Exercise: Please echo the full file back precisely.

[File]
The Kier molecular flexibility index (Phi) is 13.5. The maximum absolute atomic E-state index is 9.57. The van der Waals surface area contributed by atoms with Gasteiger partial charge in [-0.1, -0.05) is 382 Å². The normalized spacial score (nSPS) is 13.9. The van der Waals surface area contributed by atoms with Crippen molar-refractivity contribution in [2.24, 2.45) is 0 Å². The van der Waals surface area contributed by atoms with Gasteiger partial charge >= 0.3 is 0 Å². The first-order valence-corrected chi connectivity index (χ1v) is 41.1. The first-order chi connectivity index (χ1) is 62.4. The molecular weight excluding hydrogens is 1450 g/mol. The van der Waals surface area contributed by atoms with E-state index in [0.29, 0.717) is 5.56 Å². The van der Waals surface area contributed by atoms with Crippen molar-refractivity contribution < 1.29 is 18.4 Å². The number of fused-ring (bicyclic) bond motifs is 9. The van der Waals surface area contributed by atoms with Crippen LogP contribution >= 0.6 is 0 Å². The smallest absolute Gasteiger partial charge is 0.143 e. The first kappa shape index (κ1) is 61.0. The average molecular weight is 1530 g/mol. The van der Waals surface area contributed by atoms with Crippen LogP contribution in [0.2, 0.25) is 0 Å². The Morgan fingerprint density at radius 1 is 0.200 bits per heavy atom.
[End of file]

The Kier molecular flexibility index (Phi) is 13.5. The maximum absolute atomic E-state index is 9.57. The van der Waals surface area contributed by atoms with Gasteiger partial charge in [-0.1, -0.05) is 382 Å². The normalized spacial score (nSPS) is 13.9. The van der Waals surface area contributed by atoms with Crippen molar-refractivity contribution in [2.24, 2.45) is 0 Å². The van der Waals surface area contributed by atoms with Gasteiger partial charge >= 0.3 is 0 Å². The first-order valence-corrected chi connectivity index (χ1v) is 41.1. The first-order chi connectivity index (χ1) is 62.4. The molecular weight excluding hydrogens is 1450 g/mol. The van der Waals surface area contributed by atoms with E-state index in [0.29, 0.717) is 5.56 Å². The van der Waals surface area contributed by atoms with Crippen molar-refractivity contribution < 1.29 is 18.4 Å². The number of fused-ring (bicyclic) bond motifs is 9. The van der Waals surface area contributed by atoms with Crippen LogP contribution >= 0.6 is 0 Å². The smallest absolute Gasteiger partial charge is 0.143 e. The first kappa shape index (κ1) is 61.0. The average molecular weight is 1530 g/mol. The van der Waals surface area contributed by atoms with Crippen LogP contribution in [0.2, 0.25) is 0 Å². The Morgan fingerprint density at radius 1 is 0.200 bits per heavy atom.